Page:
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Greenwashing Standards Protect Investors

The growth of environmental, social, and governance (ESG) funds and ETFs has skyrocketed as of late. Investors are flocking to investments that reflect their views on climate, social equality, renewable energy, corporate governance, and sustainable products.

But with this exponential growth, a term called greenwashing has also increased in use within financial circles. Greenwashing refers to asset managers misrepresenting the ESG features of their investment products. This may include inappropriate use of ESG terms in their documents, marketing materials, or their investments’ ESG commitments.

To address these issues, the International Organization of Securities Commissions (IOSCO), a leading global policy forum for securities regulators, has released a report outlining its recommendations on sustainability-related practices, procedures, and disclosures for the asset management industry.

“Improving underlying data is critical but not sufficient if asset managers do not properly integrate sustainability risks into their risk management procedures – or if they misrepresent the ESG features or performance of their funds to their investors,” said Erik Thedéen, head of the Swedish Financial Supervisory Authority and Chair of the Sustainable Finance Taskforce set up by the IOSCO Board, which issued this report.

IOSCO regulates more than 95% of the world’s securities markets in 130 jurisdictions. Its board comprises 34 securities regulators, including the U.S. Securities and Exchange Commission and the U.S. Commodity Futures Trading Commission.

Photo Courtesy Ian Hutchinson 

The organization’s goal is to develop and promote internationally recognized and consistent standards of regulation, oversight, and enforcement, as well as maintain fair, efficient, and transparent markets and address systemic risks. This would enhance investor protection and promote trust in the integrity of the markets.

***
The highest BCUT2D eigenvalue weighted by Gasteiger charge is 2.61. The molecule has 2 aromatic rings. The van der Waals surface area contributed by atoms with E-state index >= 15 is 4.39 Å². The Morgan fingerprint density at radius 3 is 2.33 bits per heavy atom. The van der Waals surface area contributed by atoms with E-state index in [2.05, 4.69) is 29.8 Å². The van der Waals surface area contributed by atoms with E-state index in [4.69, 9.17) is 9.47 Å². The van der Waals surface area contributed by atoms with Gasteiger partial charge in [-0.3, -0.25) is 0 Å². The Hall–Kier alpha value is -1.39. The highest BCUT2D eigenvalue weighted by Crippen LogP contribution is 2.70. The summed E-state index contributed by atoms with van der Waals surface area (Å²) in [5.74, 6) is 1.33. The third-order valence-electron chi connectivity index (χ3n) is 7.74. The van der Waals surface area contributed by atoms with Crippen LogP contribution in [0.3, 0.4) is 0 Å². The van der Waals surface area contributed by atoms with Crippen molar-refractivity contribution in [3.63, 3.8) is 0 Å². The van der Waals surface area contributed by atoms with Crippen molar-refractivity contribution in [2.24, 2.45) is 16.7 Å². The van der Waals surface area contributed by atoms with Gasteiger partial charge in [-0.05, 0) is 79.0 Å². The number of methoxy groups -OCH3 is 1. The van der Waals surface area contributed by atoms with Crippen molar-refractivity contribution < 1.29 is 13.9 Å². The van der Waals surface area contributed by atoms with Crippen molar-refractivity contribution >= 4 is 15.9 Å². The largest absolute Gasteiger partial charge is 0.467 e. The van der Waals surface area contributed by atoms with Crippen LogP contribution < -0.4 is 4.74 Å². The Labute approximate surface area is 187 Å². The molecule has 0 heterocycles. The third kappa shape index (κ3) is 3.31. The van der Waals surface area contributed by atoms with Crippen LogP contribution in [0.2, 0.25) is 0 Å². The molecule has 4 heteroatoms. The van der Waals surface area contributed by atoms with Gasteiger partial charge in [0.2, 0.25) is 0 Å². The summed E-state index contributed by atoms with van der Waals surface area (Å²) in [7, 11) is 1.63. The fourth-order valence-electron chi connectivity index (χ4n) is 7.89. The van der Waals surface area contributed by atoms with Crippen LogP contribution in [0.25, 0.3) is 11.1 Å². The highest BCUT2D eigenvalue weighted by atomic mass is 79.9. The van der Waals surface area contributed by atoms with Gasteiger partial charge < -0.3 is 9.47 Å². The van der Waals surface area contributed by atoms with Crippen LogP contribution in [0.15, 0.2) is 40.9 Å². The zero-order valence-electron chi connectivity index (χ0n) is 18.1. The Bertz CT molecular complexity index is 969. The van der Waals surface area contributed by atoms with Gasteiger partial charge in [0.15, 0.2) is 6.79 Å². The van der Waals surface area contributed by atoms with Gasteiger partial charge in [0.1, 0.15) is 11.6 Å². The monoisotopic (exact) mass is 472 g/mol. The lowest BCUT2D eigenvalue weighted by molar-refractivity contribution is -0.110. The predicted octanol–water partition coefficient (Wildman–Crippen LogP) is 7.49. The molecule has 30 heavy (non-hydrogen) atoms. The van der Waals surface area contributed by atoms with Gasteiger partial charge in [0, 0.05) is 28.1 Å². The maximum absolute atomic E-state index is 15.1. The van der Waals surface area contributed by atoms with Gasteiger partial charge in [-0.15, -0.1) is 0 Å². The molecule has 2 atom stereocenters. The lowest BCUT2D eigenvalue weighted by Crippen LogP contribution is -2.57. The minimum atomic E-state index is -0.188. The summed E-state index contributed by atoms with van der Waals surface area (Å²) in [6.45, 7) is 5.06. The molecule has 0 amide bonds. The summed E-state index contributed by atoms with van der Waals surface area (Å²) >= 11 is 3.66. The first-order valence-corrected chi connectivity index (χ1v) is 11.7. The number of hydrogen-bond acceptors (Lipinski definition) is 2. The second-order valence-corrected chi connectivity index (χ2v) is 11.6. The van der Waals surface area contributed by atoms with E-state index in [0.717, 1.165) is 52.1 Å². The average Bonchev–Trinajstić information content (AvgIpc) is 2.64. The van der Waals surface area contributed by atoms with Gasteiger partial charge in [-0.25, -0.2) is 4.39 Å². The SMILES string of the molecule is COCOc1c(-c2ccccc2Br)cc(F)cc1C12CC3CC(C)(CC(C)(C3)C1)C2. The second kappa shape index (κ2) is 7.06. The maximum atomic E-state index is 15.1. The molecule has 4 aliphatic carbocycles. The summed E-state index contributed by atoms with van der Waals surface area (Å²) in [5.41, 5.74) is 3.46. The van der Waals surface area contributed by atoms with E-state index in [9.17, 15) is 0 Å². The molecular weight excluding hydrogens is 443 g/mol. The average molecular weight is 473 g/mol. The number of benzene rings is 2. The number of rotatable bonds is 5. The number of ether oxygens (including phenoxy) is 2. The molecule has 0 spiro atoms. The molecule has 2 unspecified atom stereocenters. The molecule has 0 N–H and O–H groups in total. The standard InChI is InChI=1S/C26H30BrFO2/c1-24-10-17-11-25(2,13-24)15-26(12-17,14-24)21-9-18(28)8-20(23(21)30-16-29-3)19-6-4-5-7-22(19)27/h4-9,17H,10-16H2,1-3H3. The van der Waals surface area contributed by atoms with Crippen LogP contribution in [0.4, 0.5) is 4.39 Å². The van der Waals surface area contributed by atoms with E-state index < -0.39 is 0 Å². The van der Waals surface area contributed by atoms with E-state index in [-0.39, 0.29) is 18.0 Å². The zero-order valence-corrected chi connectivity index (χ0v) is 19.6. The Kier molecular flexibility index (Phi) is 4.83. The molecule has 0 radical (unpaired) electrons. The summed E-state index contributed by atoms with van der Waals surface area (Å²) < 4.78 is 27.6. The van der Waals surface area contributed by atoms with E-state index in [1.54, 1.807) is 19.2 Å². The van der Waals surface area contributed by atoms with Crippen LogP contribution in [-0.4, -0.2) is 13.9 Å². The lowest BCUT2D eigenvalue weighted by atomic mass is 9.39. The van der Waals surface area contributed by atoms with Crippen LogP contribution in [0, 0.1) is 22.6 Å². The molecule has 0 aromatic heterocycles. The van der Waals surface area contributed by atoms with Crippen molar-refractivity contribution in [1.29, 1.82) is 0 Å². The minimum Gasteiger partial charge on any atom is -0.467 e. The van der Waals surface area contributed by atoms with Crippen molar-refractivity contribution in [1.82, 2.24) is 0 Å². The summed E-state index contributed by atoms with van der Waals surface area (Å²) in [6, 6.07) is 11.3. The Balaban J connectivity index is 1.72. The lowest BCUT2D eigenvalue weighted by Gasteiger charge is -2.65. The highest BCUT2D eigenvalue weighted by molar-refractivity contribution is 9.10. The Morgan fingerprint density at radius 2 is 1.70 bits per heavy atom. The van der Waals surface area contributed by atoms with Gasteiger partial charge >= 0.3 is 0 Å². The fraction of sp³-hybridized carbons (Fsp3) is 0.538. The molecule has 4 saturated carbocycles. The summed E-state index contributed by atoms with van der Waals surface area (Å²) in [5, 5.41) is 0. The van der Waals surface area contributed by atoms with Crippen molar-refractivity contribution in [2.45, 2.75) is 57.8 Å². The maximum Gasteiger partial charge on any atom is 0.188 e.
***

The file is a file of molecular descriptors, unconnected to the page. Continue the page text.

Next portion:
IOSCO’s recommendations include for securities regulators to:

  1. Set regulatory and supervisory expectations for asset managers for the development and implementation of practices, policies, and procedures regarding ESG risks and opportunities, and to provide related disclosure;
  2. Expand on existing requirements or guidance, and if necessary, create new guidance for product-level disclosure so that investors can better understand sustainability-related products and their risks;
  3. Have supervisory tools to monitor and assess whether asset managers and ESG products comply;
  4. Encourage industry participants to develop common terms and definitions relating to ESG and ensure consistency across the global asset management industry;
  5. Educate investors on sustainability and enhance existing initiatives.

The report found that “the majority of member jurisdictions currently rely on existing supervisory and enforcement tools to address sustainability-related misconduct, even in jurisdictions with sustainability-specific requirements.”

So far, regulators have focused on increasing the awareness of financial risks due to non-financial, ESG-related issues of investment products. There is a heightened recognition that worsening climate factors are a source of financial risk and could result in the instability of the financial system, according to studies by FSB/NGFS. IOSCO’s report notes that combining these two factors may encourage financial regulators to tackle these issues.

Photo Courtesy Remy Gieling

“Asset managers, who are a critical part of the sustainable finance ecosystem, play a major role in helping investors achieve their investment objectives,” said Ashley Alder, Chairman of IOSCO and CEO of the Hong Kong SFC. “Regulatory guidance on how asset managers consider material sustainability-related risks and opportunities, integrate them into the decision-making process, and make disclosures, will allow investors to understand the impact of their investments.”


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